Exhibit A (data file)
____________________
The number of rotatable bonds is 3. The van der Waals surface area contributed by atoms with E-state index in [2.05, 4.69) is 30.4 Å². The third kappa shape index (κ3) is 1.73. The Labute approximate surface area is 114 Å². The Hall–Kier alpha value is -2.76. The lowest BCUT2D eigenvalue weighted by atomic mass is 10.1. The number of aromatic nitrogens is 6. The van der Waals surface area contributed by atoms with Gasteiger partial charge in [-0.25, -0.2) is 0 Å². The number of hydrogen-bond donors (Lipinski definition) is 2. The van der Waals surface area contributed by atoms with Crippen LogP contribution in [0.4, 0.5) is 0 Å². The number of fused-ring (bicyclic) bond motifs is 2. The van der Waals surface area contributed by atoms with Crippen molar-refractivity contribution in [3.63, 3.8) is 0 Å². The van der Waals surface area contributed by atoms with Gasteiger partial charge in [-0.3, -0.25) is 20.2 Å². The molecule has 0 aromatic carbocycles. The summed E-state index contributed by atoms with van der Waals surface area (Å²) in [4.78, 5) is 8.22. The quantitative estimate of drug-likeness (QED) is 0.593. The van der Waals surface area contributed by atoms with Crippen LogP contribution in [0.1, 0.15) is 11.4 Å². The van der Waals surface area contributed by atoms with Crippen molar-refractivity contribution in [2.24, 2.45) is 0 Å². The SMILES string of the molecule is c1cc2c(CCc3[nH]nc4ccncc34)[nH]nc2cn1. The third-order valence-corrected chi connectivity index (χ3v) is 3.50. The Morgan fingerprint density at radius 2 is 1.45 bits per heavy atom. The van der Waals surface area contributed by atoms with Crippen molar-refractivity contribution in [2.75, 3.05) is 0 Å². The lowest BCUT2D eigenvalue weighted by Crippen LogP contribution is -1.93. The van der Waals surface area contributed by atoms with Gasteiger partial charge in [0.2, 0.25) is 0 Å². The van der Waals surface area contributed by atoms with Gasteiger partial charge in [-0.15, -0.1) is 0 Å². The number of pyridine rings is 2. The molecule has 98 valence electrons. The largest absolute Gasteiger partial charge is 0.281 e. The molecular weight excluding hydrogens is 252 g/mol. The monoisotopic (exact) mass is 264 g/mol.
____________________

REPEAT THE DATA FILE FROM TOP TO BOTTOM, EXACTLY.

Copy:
The number of rotatable bonds is 3. The van der Waals surface area contributed by atoms with E-state index in [2.05, 4.69) is 30.4 Å². The third kappa shape index (κ3) is 1.73. The Labute approximate surface area is 114 Å². The Hall–Kier alpha value is -2.76. The lowest BCUT2D eigenvalue weighted by atomic mass is 10.1. The number of aromatic nitrogens is 6. The van der Waals surface area contributed by atoms with Gasteiger partial charge in [-0.25, -0.2) is 0 Å². The number of hydrogen-bond donors (Lipinski definition) is 2. The van der Waals surface area contributed by atoms with Crippen LogP contribution in [0.4, 0.5) is 0 Å². The number of fused-ring (bicyclic) bond motifs is 2. The van der Waals surface area contributed by atoms with Crippen molar-refractivity contribution in [3.63, 3.8) is 0 Å². The van der Waals surface area contributed by atoms with Gasteiger partial charge in [-0.3, -0.25) is 20.2 Å². The molecule has 0 aromatic carbocycles. The summed E-state index contributed by atoms with van der Waals surface area (Å²) in [4.78, 5) is 8.22. The quantitative estimate of drug-likeness (QED) is 0.593. The van der Waals surface area contributed by atoms with Crippen LogP contribution in [0.1, 0.15) is 11.4 Å². The van der Waals surface area contributed by atoms with Crippen molar-refractivity contribution in [2.24, 2.45) is 0 Å². The SMILES string of the molecule is c1cc2c(CCc3[nH]nc4ccncc34)[nH]nc2cn1. The third-order valence-corrected chi connectivity index (χ3v) is 3.50. The Morgan fingerprint density at radius 2 is 1.45 bits per heavy atom. The van der Waals surface area contributed by atoms with Crippen molar-refractivity contribution in [2.75, 3.05) is 0 Å². The lowest BCUT2D eigenvalue weighted by Crippen LogP contribution is -1.93. The van der Waals surface area contributed by atoms with Gasteiger partial charge in [0.2, 0.25) is 0 Å². The van der Waals surface area contributed by atoms with Gasteiger partial charge in [-0.15, -0.1) is 0 Å². The number of pyridine rings is 2. The molecule has 98 valence electrons. The largest absolute Gasteiger partial charge is 0.281 e. The molecular weight excluding hydrogens is 252 g/mol. The monoisotopic (exact) mass is 264 g/mol.